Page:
CFP: European Horror Cinema (UK) (1/13/06; 6/1/06-6/3/06)
European Nightmares – An International Conference on European Horror Cinema
June 1st – 3rd 2006
Manchester Metropolitan University, MIRIAD, UK (http://www.miriad.mmu.ac.uk/visualculture/inc)
There have always been close associations between Europe and horror. Horror cinema can be traced back to its European origins in Georges M*li*s's Le Manoir du Diable (1896), and is epitomised in the figure of Dracula, a monster notoriously anchored in a European context. Conceived by an Irish writer and based on Romanian myths and folktales, the narrative of Dracula (1897) is a journey through Europe. It was first filmed as Hungarian director K*roly Lajthay's Drakula Hal*la (1921) and a year later in F.W. Murnau's Nosferatu (1922), whilst actors ranging from the Hungarian Bela Lugosi to the British Christopher Lee have made the character a cult-figure.
European countries have often been the setting of horror films, and they are also the places of origin for a number of highly creative horror film directors, ranging from artistic approaches such as the Expressionist films of Robert Wiene, to surrealist horror films such as Luis Bu*uel's Un Chien Andalou (1929). Directors such as Dario Argento, Roman Polanski, Nicolas Roeg, Alex de la Iglesia and Stefan Ruzowitzky have produced more popular approaches to the genre. Alongside new developments in European horror films, there are also significant developments in their theorisation, such as the application of work by Gilles Deleuze, Slavoj *i*ek, Jean-Luc Nancy and Alain Badiou.
This conference, conceived by the Centre for the Study of Images, Narratives and Cultures (MIRIAD, Manchester Metropolitan University, (http://www.miriad.mmu.ac.uk/visualculture/inc) in collaboration with Cornerhouse (www.cornerhouse.org), will offer a platform to explore differences and similarities between European horror traditions, and particularly encourages submissions which use new ways of theorising and thinking about horror. Papers are sought that offer explorations of individual European directors (from early directors such as Stellan Rye to contemporaries like Neil Marshall); of horror film as a national symptom; of the comparative analysis of different horror films; of horror production in countries that are less associated with the genre; and of close analyses of individual horror films. Critical methodological tools might include historical and/or contemporary theoretical explorations, and might explore horror films from European silent, art-house and short fil!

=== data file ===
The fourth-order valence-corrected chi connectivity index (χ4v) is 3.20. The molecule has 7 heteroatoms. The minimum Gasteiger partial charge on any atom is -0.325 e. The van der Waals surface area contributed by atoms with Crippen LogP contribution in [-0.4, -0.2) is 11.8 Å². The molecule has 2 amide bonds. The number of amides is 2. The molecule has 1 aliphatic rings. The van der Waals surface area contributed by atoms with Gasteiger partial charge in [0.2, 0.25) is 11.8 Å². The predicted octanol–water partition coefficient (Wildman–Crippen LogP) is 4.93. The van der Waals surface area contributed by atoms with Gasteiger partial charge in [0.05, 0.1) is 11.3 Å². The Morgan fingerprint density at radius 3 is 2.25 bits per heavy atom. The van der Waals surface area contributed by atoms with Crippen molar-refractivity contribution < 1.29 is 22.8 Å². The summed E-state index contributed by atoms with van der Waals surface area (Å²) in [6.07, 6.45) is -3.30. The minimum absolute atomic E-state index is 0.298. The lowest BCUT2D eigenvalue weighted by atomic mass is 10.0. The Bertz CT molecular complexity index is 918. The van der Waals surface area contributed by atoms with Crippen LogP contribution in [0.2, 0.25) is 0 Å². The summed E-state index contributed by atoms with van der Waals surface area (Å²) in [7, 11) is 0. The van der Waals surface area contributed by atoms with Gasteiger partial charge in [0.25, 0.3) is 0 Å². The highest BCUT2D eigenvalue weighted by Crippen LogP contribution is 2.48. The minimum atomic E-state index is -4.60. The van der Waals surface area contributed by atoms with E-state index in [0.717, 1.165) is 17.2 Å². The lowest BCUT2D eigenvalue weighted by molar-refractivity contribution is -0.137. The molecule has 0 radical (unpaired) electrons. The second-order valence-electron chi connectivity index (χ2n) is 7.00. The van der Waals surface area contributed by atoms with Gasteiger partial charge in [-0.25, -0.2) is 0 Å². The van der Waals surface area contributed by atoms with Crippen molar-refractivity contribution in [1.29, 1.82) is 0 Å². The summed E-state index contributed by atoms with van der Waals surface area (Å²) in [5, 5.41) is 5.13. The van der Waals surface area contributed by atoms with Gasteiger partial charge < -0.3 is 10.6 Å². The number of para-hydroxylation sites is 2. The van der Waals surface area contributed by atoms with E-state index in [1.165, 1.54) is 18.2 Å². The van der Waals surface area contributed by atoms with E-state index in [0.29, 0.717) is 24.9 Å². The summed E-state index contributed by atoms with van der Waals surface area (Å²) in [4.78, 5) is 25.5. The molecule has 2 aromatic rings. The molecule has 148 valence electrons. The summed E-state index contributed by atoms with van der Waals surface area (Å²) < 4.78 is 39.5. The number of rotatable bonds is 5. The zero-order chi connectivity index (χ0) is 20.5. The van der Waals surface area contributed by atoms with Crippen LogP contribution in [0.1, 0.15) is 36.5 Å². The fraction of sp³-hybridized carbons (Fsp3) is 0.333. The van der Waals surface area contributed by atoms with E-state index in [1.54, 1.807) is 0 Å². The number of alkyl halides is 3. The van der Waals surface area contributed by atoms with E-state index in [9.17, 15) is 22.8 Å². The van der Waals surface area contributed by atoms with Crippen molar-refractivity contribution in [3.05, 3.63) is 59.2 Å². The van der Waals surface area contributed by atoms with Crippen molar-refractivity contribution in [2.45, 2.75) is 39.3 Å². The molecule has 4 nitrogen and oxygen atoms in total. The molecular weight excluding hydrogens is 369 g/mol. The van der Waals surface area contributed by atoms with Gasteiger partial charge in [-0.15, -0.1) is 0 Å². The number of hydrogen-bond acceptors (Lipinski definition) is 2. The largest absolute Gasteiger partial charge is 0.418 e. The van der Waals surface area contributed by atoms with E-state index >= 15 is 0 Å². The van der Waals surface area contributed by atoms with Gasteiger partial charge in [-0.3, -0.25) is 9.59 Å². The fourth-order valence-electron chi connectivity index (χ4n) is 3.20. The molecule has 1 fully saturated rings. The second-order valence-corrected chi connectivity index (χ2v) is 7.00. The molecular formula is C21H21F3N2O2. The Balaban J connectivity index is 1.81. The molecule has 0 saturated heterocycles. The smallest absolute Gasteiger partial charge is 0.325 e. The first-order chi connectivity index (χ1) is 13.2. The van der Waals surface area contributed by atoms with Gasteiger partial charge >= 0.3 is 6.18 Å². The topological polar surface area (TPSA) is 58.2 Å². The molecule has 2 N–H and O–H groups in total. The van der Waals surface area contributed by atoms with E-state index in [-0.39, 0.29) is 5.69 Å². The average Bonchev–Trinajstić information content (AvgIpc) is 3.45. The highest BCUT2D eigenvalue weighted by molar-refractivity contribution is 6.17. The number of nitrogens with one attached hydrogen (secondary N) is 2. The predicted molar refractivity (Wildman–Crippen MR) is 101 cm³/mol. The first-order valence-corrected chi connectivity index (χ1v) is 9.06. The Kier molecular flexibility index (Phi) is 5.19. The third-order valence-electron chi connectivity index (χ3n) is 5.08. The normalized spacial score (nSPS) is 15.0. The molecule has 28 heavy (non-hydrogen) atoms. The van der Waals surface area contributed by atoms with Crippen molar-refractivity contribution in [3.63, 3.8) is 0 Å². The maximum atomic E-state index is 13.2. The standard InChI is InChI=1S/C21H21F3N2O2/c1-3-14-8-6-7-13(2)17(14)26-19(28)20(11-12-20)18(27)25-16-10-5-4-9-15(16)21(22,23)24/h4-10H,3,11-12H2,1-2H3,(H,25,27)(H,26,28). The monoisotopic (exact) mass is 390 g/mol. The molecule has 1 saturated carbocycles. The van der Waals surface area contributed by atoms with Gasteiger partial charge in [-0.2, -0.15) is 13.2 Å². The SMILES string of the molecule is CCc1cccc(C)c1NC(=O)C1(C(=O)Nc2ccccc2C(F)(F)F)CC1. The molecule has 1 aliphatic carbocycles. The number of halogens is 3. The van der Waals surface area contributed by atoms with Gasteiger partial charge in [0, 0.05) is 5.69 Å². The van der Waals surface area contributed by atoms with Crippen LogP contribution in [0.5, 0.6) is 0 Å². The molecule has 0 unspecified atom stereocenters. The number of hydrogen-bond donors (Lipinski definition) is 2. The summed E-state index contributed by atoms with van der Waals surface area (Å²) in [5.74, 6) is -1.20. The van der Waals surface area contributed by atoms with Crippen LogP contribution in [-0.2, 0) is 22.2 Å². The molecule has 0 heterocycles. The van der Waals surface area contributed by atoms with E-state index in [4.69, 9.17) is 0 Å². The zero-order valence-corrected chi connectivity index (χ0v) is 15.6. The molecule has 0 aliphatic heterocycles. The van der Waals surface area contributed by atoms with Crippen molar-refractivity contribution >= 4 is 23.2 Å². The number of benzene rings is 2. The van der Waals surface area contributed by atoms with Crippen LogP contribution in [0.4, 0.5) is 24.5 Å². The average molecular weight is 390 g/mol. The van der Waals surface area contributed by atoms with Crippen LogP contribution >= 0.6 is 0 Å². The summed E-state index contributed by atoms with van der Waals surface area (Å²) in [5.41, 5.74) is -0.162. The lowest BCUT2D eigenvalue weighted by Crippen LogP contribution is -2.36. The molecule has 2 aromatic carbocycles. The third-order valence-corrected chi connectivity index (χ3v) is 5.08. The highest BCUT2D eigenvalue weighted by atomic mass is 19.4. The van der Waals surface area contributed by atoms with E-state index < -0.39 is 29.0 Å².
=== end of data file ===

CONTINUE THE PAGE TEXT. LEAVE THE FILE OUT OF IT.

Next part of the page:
ms to popular, box office and B-Movies.
Papers may address a wide range of topics relevant to the focus of this conference including, but not limited to, the following:
- Horror films from all European countries (ranging from Scandinavian to
British and Eastern European horror)
- horror and gender
- ethnicities and horror
- European traumas and the horror film
- European audiences
- European box office
- Institutions and film production
- Politics and/of the European horror film
- European film censorship
- Representations of Europe in European horror films
- European histories and horror
- European folktales, myths and horror films
Details for Submission of Abstracts:
Please send a 250-300 word abstract for a 20-minute paper, preferably via email to:
Dr Patricia Allmer, p.allmer_at_mmu.ac.uk
or to the following address:
Dr Patricia Allmer
Manchester Metropolitan University
Cavendish North Building
Cavendish Street, Manchester
Proposal deadline is Friday 13th January 2006. Include the title of your paper, your full name and contact details and institutional affiliation (if applicable).
Dr Patricia Allmer
MIRIAD, Manchester Metropolitan University
Cavendish North Building, Cavendish Street,
Manchester, M15 6BG
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or write Jennifer Higginbotham: higginbj_at_english.upenn.edu
Received on Sun Oct 23 2005 - 23:11:49 EDT